Wine Developers Appear Quite Apprehensive About Ubuntu's Plans To Drop 32-Bit Support
It's looking like the plans announced by Canonical this week to drop their 32-bit packages/libraries beginning with Ubuntu 19.10 will be causing problems for the Wine camp at least in the near-term until an adequate solution is sorted out for providing their 32-bit Wine builds to Ubuntu users.
Wine and Steam are among the few prominent Linux software packages still prominently living mostly in a 32-bit world. Valve certainly has the resources to come up with a timely solution especially with Ubuntu being the most popular Linux distribution used by Steam and they can move on with shipping their own 32-bit Steam Runtime libraries and other changes as needed. For the upstream Wine project it might be a bit more burdensome providing 32-bit Wine packages for Ubuntu.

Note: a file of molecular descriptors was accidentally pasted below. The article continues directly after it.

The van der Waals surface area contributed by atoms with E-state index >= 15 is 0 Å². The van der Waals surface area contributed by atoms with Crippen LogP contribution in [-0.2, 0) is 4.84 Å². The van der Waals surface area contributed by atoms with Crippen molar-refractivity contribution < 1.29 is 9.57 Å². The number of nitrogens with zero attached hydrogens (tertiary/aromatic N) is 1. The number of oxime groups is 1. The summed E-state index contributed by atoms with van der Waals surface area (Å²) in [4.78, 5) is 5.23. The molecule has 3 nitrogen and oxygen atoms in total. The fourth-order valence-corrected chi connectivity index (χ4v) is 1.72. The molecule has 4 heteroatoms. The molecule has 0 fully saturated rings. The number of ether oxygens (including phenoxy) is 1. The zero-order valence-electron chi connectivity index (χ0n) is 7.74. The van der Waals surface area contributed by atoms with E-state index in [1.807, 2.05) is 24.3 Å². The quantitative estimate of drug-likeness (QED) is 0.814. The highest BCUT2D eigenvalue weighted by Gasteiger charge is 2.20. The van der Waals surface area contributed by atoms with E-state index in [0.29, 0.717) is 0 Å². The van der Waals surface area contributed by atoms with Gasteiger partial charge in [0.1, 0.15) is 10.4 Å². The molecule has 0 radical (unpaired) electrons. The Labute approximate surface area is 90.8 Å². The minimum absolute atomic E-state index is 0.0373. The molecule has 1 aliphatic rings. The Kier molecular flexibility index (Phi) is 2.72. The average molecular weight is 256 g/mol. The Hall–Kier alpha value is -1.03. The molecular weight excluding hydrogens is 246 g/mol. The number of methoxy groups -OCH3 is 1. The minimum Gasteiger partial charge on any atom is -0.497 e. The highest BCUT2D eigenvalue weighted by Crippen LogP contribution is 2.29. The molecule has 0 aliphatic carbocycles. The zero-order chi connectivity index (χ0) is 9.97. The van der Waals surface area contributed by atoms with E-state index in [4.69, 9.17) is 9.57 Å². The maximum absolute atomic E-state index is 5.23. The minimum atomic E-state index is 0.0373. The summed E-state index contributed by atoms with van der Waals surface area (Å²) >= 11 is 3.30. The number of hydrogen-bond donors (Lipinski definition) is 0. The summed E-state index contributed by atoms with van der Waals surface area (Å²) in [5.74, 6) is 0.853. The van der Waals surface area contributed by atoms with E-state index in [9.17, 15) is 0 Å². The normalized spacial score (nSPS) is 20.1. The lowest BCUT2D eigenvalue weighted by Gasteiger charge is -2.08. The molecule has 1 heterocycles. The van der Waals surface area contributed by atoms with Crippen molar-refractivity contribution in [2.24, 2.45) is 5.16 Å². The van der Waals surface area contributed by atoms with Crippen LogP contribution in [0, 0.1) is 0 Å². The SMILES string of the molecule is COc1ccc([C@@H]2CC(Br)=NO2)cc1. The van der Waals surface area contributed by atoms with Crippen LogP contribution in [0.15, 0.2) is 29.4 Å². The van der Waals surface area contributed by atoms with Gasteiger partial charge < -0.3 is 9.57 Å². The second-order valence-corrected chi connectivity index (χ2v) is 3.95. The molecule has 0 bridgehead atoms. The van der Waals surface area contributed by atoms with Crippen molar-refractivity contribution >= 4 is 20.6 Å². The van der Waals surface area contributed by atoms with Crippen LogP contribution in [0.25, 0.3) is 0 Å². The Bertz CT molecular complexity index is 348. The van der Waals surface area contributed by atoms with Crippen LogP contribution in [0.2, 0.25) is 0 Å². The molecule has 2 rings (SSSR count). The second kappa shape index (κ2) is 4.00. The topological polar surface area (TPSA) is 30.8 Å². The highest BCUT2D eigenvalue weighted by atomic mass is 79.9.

Those providing the WineHQ packagers for Ubuntu don't want to venture into providing a whole collection of 32-bit libraries/dependencies to satisfy Wine. It also appears there are several developers at least skeptical of the Canonical-backed "solution" to use 32-bit Ubuntu 18.04 LTS packages from within a Snap. Meanwhile providing a 64-bit-only Wine build would be of limited usefulness.
This situation of Ubuntu planning to discontinue their 32-bit x86 support beginning with Ubuntu 19.10 is being discussed now on the wine-devel list.
Often vocal Wine developer Henri Verbeet of CodeWeavers has even gone as far as to not provide any Ubuntu packages at least until a better solution can be devised. "I think not building packages for Ubuntu 19.10 would be the only
practical option. It would probably be good to have a small explanation on the download page though. As I understand it, it would still be possible to run 32-bit executables on the Ubuntu 19.10 kernel, but we'd have to build and ship all our dependencies ourselves. I don't think we want to go there just yet."
Andrew Eikum of CodeWeavers meanwhile brought up the idea of using the Steam Runtime as their 32-bit dependent packages. That would cover most of their bases but there are still some other packages they would need to address.
We'll see what happens with the 64-bit-only Ubuntu 19.10 plans over the weeks ahead.